Nu­navut premier ousted

National Post (Latest Edition) - - NEWS - ADRIAN HUMPHREYS

The premier of Nu­navut, leader of the north­ern ter­ri­tory’s un­usual con­sen­sus gov­ern­ment, has been ejected from of­fice by a wide ma­jor­ity of his col­leagues, in­clud­ing al­most all of his own cab­i­net mem­bers.

Paul Quassa, a vet­eran Inuit politi­cian and for­mer CBC North broad­caster, was only sworn in as Nu­navut’s fourth premier in Novem­ber.

The non-con­fi­dence vote re­mov­ing him as premier passed with wide sup­port: 16 of the 21 vot­ing mem­bers of the leg­is­la­ture sup­ported the mo­tion — in­clud­ing six of his seven cab­i­net mem­bers, the deputy premier among them. Three voted against the mo­tion (in­clud­ing Quassa) and two ab­stained, ac­cord­ing to John Quirke, clerk of the assem­bly.

Quassa re­mains a mem­ber of the assem­bly.

Mem­bers of the leg­isla­tive assem­bly picked Joe Savikataaq, the deputy premier in Quassa’s cab­i­net, to re­place Quassa. He promised to work with his col­leagues.

The un­prece­dented move un­furled with lit­tle fan­fare.

On Tuesday, John Main, a rookie MLA for Arviat North-Whale Cove, who chairs the non-cab­i­net mem­bers cau­cus, stood in the leg­is­la­ture and gave no­tice that on Thursday he would ask that the premier be re­moved from of­fice.

To which the speaker of the assem­bly sim­ply replied: “Thank you. No­tices of Mo­tions. Mov­ing on.”

That no­tice for a non­con­fi­dence vote was re­quired be­fore Thursday’s vote.

The brief de­bate over the vote pro­vided few specifics of why mem­bers were so riled up.

“This is about lead­er­ship,” said Main, “this is not about any one pro­ject, any one dis­pute, any one is­sue.

“There’s been a ten­dency to an au­to­cratic style of lead­ing, which clashes with our con­sen­sus style of gov­ern­ment.”

Main said Quassa also mis­led the House.

Ge­orge Hickes, who rep­re­sents an Iqaluit rid­ing, sup­ported the non-con­fi­dence mo­tion.“It’s about lead­er­ship,” he said.

“Ev­ery one of us has a say on who sits on which side of this House.”

Adam Light­stone, an­other Iqaluit MLA, said his con­stituents were telling him Quassa had to go.

“They’ve spo­ken of the di­rec­tion that this gov­ern­ment is mov­ing in and fear of how it may im­pact our ter­ri­tory.”

Quassa ad­dressed mem­bers al­most en­tirely in Inuk­ti­tut, but added in English: “I re­spect each and ev­ery elected MLA.”

He did not re­spond to re­quests for com­ment prior to dead­line.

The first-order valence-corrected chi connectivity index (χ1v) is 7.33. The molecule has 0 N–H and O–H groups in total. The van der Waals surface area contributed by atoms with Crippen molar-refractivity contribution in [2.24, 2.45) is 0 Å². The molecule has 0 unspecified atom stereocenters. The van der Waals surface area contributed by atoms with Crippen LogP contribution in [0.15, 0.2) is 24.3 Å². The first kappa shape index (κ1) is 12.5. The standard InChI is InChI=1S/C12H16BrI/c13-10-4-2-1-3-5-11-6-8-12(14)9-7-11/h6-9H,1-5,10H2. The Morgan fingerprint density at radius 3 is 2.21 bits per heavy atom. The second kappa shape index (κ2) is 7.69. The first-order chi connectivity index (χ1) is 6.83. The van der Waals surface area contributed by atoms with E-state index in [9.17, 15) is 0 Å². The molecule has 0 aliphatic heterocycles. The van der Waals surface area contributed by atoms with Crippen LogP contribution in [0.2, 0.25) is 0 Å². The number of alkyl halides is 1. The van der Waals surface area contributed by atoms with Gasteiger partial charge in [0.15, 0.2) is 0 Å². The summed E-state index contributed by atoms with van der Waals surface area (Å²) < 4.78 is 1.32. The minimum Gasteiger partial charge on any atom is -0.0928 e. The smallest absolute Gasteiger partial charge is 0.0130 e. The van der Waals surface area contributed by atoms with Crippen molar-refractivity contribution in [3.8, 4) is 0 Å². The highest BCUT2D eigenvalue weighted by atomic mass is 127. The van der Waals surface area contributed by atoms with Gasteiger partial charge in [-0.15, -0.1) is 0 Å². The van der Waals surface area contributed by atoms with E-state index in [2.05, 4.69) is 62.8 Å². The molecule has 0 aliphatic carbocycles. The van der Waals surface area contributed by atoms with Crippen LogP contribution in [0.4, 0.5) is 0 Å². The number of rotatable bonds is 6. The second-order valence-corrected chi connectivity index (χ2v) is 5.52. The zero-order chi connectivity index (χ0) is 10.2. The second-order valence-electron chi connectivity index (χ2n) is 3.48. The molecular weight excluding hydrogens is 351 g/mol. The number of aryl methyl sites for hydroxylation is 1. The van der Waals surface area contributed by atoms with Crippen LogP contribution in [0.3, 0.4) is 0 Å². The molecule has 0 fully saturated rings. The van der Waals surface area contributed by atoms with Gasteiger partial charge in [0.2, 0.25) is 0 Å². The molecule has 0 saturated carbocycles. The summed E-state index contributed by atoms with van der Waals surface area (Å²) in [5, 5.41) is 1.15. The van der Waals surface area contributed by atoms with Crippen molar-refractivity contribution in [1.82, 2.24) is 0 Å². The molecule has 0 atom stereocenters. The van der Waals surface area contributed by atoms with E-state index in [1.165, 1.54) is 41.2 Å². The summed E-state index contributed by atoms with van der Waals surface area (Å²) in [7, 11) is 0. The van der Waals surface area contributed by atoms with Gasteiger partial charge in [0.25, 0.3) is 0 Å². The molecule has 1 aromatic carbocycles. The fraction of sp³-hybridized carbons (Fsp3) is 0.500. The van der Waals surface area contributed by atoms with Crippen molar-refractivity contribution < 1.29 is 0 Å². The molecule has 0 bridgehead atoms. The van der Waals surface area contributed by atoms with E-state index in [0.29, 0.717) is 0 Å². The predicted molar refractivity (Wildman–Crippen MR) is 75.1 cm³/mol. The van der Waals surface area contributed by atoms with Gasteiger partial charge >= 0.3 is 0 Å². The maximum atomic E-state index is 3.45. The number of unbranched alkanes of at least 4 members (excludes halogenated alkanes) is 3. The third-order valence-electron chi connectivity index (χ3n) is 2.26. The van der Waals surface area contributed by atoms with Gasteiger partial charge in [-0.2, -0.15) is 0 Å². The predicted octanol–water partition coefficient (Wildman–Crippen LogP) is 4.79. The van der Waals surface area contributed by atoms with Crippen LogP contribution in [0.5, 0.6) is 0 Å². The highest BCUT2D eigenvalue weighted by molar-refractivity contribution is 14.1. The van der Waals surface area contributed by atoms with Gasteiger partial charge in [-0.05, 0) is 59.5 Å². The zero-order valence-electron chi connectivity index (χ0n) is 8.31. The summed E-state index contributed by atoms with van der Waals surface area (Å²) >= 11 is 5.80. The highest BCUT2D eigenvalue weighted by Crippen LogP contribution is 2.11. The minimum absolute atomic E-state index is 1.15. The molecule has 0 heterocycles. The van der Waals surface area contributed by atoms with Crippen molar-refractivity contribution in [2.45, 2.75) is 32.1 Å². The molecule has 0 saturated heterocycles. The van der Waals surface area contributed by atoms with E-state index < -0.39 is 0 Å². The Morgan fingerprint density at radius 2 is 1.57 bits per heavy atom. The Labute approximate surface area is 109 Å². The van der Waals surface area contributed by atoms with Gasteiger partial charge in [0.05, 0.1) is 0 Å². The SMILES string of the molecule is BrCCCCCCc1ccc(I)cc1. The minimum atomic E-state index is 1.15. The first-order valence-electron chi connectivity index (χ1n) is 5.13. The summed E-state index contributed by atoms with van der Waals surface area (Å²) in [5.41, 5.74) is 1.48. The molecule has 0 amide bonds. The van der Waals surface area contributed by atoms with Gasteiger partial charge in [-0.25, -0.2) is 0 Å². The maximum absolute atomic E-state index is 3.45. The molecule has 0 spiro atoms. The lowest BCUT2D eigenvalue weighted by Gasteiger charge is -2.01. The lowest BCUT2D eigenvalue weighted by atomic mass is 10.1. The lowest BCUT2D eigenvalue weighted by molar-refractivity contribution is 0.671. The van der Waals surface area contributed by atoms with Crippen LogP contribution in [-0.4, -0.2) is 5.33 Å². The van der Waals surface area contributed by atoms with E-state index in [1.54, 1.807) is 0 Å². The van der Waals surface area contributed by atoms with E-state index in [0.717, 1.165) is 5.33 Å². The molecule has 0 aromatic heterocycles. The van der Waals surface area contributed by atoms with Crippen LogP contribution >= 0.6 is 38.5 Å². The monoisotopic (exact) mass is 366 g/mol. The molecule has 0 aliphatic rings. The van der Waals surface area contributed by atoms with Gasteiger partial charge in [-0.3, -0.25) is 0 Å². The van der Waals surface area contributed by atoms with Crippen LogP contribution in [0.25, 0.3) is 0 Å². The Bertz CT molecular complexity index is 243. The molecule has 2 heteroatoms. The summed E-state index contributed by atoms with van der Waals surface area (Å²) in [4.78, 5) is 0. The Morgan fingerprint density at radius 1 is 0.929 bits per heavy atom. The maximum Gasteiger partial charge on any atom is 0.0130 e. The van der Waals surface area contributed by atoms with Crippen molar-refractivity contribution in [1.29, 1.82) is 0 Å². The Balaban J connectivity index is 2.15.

Quassa has been crit­i­cized for spend­ing more than $500,000 for rep­re­sen­ta­tives to at­tend an Arc­tic trade show in Ottawa and for with­draw­ing sup­port for a re­quest to Ottawa for mil­lions to build a road from the cen­tral Arc­tic coast into the min­eral-rich heart of the ter­ri­tory.

The Nu­navut leg­is­la­ture, branded a con­sen­sus gov­ern­ment, has no po­lit­i­cal par­ties. Each of the 22 mem­bers is elected as an in­de­pen­dent rep­re­sen­ta­tive and then gather to se­lect a premier, speaker and cab­i­net mem­bers from among them­selves.

The premier then as­signs port­fo­lios to the mem­bers cho­sen for cab­i­net. That process was re­peat­ing on Thursday.

Quassa, 66, was first elected in 2013, rep­re­sent­ing the con­stituency of Aggu. He was pre­vi­ously the min­is­ter of education, min­is­ter re­spon­si­ble for Nu­navut Arc­tic Col­lege and gov­ern­ment House leader.

In the 1980s, he worked on the mas­sive land claims ne­go­ti­a­tions and was a sig­na­tory of the his­toric 1993 claims agree­ment and the for­mal cre­ation of Nu­navut as a sep­a­rate en­tity from the North­west Ter­ri­to­ries in 1999.

In Fe­bru­ary, af­ter his se­lec­tion as premier and a full cau­cus re­treat, Quassa un­veiled his gov­ern­ment’s pri­or­i­ties.

In his an­nounce­ment, he said the plan “re­flects a col­lab­o­ra­tive and col­lec­tive ap­proach to defin­ing our gov­ern­ment’s man­date.”

The pri­or­i­ties em­pha­sized: “com­mu­nity and so­cial well-be­ing”; de­vel­op­ing the econ­omy; strength­en­ing education; rec­og­niz­ing Nu­navut as a dis­tinct ter­ri­tory; and build­ing closer part­ner­ships with the fed­eral gov­ern­ment and Inuit or­ga­ni­za­tions.

Main said at the time: “My col­leagues and I look for­ward to work­ing with the gov­ern­ment to achieve mea­sur­able re­sults for Nu­navum­miut” (the peo­ple of Nu­navut).

PAT KANE / THE CANA­DIAN PRESS FILES

Nu­navut MLA Paul Quassa was ousted as premier in the con­sen­sus gov­ern­ment which has no po­lit­i­cal par­ties.

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